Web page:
Lower humidity won’t stay long
Published 7:00 am Tuesday, June 5, 2018
By Skip Rigney
After three weeks of uncomfortably muggy early summer humidities, drier air moved into our region yesterday and today giving us a slight reprieve from the stickiness that will undoubtedly be the norm for the next several months.
Drier, and for those to our north, cooler air plunged southeastward across the Canadian border on Saturday. It was a strong system with winds behind the front gusting to over 50 miles per hour in North Dakota on Saturday afternoon.
By Monday morning the cool front had swept across the southeast U.S. into the Gulf of Mexico and Atlantic Ocean. But, as usual for this time of year, it had lost most of its coolness by the time it reached us. It’s main distinguishing feature was that the air was slightly less humid.
The more water vapor air contains, the muggier it feels. That’s because our bodies cool as perspiration evaporates from our skin, and evaporation is slower the more water vapor there is in the surrounding air. The best quantity for measuring how much water vapor is in the air, and how muggy that air feels, is the dew point temperature.
Almost everyone is comfortable when the dew point temperature is less than 60 degrees. Those of us who live near the Gulf Coast are accustomed to air that contains a lot of water vapor and therefore has a high dew point temperature. We don’t usually begin to feel sticky until the dew points rise into the upper 60s. When dew points get into the 70s, which is the case during most of the summer in the southernmost parts of the Deep South, almost everyone is feeling uncomfortable.
One of the great benefits of air conditioning is that, as it cools the air, it dehumidifies it. This is because as the air is cooled below its original dew point, water vapor condenses, and the resulting liquid water is drained away.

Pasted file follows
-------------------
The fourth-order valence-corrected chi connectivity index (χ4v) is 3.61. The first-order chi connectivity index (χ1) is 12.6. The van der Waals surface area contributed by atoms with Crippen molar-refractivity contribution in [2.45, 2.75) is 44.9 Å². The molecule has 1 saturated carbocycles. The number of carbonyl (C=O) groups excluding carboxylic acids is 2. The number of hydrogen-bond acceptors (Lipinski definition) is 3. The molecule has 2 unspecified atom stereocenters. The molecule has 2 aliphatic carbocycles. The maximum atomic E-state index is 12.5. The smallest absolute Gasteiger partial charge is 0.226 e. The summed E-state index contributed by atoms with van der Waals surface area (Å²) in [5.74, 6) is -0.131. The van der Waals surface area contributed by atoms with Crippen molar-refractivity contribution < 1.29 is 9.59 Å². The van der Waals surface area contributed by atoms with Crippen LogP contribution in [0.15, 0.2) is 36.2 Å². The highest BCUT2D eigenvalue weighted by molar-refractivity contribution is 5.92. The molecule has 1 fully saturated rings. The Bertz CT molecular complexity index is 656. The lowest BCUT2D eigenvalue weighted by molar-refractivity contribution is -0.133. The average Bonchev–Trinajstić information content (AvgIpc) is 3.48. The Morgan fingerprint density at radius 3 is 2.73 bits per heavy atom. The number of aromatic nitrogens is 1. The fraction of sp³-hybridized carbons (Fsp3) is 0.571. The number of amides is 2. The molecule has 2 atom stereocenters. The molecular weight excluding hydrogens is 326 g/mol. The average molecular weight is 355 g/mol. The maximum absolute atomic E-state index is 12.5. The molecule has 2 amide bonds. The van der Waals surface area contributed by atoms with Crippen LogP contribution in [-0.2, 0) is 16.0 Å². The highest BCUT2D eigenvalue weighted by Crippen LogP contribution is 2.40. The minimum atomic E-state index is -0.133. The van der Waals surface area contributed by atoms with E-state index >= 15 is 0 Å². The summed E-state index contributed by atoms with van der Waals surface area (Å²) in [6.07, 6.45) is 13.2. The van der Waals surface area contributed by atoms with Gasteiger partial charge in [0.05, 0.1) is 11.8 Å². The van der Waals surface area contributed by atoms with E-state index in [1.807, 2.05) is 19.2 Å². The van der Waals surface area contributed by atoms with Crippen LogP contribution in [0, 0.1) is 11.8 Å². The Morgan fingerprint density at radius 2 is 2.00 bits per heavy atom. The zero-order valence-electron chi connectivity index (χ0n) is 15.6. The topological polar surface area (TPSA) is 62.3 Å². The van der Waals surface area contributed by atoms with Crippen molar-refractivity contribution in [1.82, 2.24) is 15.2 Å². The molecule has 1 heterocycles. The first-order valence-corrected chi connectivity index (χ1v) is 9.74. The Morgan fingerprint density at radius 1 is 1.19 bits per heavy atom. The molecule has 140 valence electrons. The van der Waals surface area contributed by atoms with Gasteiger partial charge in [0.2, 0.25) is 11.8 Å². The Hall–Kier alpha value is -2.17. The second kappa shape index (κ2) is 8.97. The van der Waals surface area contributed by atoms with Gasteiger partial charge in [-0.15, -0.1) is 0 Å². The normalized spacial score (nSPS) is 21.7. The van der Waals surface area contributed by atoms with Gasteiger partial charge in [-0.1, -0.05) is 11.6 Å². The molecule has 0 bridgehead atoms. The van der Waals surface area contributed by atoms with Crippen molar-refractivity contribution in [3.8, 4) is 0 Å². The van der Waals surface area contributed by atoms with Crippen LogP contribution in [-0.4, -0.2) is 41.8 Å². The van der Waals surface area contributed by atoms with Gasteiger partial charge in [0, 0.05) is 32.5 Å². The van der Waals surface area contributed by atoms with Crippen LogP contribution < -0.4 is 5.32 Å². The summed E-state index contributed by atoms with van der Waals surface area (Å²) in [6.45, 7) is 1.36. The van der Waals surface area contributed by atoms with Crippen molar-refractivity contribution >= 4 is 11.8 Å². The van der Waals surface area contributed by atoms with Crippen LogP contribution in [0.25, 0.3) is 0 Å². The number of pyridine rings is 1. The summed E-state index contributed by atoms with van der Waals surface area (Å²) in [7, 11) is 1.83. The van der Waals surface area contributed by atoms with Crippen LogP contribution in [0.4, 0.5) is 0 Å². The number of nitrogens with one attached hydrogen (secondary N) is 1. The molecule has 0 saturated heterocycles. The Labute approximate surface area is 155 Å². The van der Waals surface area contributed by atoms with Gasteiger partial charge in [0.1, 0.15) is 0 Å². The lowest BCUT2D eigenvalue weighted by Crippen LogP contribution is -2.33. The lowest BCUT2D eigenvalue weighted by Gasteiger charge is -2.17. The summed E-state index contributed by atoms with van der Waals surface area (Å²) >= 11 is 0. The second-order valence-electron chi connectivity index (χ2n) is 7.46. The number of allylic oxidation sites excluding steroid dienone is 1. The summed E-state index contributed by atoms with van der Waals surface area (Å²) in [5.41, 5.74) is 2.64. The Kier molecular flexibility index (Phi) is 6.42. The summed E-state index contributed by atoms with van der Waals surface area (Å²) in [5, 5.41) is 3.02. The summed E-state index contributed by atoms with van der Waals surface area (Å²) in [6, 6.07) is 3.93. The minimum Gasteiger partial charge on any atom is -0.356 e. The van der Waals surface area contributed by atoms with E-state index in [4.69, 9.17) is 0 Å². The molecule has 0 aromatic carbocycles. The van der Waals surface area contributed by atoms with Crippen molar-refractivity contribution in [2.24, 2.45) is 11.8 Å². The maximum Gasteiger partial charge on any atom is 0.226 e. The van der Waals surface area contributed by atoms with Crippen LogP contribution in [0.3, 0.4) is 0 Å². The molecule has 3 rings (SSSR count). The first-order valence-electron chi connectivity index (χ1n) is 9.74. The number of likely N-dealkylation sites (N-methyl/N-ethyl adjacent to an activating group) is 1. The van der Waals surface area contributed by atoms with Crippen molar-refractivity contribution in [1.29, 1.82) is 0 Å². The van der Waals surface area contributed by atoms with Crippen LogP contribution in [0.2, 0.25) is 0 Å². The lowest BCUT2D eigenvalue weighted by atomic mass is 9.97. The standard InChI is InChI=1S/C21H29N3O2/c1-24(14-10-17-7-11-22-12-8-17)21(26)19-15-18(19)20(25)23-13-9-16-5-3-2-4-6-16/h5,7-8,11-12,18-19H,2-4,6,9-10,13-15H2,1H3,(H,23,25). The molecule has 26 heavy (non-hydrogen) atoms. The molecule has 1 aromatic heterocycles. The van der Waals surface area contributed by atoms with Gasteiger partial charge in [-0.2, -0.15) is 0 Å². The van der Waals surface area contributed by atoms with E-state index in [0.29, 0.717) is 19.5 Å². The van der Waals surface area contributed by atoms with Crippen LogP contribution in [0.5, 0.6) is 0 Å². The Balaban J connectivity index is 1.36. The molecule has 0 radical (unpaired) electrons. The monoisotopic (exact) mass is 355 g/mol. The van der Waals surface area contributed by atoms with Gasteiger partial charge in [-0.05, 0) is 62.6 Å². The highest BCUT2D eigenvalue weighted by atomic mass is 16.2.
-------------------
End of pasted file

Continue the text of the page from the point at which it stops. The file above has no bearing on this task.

If your air conditioning unit is working well, the dew point temperature inside your home will likely be in the middle 50s, which is often 15 to 20 degrees less than the dew point outside during the summer in the South.
If indoor dew points are much higher than the middle 50s when the air conditioner is being used, the air feels cool but clammy. Higher dew points inside air-conditioned buildings also raise the risk for mold.
It’s little wonder that dehumidification is a major focus of the American Society of Heating, Refrigerating and Air Conditioning Engineers’ guidelines for buildings in hot and humid climates.
The last time our outdoor dew points in south Mississippi dropped below the middle 60s was back on May 10th and 11th.
The dry air mass that arrived yesterday had dew points in the lower 60s, dry enough to make afternoon highs in the 90s more bearable.
As is typical for early June, our respite from mugginess will be short-lived.
National Weather Service forecasters expect dew points to rebound into the upper 60s by Wednesday.
With the old, weakening frontal boundary nearby, and with plenty of daytime heating, there will continue to be a chance of widely scattered to scattered showers and thunderstorms each day and early evening.